The Eyes Have It: A Look at New Optical Trends

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There are certain famous faces — Woody Allen, Carrie Donovan and John Lennon come to mind — for whom a signature pair of glasses is as much a part of their look, decade in and decade out, as their noses or eyebrows.

The less iconic among us, alas, can look a bit passé. Once strictly utilitarian, glasses are arguably the last wearable item to cross over into fashion statement — and, like anything else, eyewear is subject to the caprices of taste. The bottom line: If you’re still wearing rectangular tortoise-shell frames, it’s time to get shopping.

“Glasses are becoming an accessory for a lot of people — not just women, but men as well,” observed Lisa Marchese, an optician at the three-generation family-owned Marchese Opticians, with several Philadelphia-area locations. “Glasses are right on your face. To me, it’s one of the first things people see.”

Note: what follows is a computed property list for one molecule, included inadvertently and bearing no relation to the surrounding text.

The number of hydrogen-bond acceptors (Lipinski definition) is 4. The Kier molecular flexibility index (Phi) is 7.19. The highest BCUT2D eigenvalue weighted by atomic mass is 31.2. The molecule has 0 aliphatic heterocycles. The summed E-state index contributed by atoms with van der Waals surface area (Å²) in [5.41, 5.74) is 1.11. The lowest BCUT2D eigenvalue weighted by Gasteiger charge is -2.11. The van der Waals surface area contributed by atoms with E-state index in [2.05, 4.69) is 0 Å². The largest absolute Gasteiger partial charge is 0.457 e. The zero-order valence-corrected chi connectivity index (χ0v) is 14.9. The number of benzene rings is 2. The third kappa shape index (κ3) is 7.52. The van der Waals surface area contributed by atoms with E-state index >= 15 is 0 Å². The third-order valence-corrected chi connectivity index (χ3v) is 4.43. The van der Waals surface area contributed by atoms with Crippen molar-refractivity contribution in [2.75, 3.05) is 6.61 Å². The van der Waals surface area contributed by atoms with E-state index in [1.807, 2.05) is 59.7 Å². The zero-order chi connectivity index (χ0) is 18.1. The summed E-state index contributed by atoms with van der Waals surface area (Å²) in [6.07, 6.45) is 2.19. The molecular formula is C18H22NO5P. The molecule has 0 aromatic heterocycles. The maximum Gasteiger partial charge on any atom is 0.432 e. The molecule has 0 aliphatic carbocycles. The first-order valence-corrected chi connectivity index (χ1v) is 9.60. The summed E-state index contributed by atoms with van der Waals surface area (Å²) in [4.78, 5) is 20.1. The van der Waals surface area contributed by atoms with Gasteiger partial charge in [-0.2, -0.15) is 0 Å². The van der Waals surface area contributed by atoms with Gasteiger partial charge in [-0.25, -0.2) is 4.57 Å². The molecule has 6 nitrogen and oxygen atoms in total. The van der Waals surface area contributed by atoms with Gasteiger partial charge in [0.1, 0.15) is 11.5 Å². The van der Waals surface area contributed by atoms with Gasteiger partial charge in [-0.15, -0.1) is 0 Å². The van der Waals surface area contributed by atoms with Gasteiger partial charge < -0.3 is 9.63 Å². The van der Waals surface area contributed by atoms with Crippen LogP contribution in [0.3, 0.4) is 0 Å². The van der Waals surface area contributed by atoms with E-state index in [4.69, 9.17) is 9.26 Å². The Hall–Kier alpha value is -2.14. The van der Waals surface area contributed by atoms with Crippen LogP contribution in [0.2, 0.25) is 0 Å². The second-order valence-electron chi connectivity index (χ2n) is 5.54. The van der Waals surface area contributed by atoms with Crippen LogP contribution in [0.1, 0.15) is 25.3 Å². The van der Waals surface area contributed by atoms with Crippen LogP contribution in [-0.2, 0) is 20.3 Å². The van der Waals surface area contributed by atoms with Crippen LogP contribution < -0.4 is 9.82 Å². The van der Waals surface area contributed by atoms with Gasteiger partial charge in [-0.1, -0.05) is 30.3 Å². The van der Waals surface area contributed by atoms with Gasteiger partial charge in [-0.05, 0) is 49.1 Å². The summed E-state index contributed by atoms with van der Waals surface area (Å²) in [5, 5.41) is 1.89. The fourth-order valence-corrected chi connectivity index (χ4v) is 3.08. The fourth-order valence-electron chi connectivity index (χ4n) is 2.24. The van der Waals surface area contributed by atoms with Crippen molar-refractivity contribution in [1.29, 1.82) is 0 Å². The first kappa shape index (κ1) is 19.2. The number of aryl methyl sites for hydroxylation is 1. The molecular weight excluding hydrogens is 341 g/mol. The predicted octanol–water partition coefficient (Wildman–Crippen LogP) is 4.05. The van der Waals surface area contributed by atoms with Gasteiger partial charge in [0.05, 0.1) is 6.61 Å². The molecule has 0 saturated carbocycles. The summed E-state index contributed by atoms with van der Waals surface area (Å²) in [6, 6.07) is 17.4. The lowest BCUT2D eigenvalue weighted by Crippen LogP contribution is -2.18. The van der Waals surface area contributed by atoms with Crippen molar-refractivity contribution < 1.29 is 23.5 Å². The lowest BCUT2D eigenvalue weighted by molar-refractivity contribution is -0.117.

Mark Miller, who has owned Glasses Galore in Southampton, Newtown and Fairless Hills since 1978, seconded the notion that eyewear has become an entry point into the world of high fashion — a trend that has been gathering steam for about 15 years, as frames follow shoes and watches in the evolution from staple to self-expression.

“People want to put Chanel on their face,” said Miller. “They want to put Gucci on their face. Of all the things that Gucci sells, this is the cheapest way to wear” the haute couture label.

So what looks au courant in 2015? In a word: color — any color, although blue is enjoying a particular vogue this year, according to an informal survey of optical trends in eyewear shops across the city.

“I almost dropped dead when I saw the frame colors this year,” said Dr. William Troppauer, known to his loyal clientele at Eyeworks Plus as Dr. Bill. “I just couldn’t believe all the colors. Then I brought them back to the office, and everybody went crazy.”

One of Dr. Bill’s hottest sellers — at both his South Street and Doylestown boutiques — is an exclusive line from Thema, an Italian company that makes lightweight frames in nylon. “They’re the lightest frames you’ve ever put on your face,” he said. The frames not only come in 20 colors, from yellow and orange to pastels and the ragingly popular blue, “but you can change out the temples, too” for a customized look.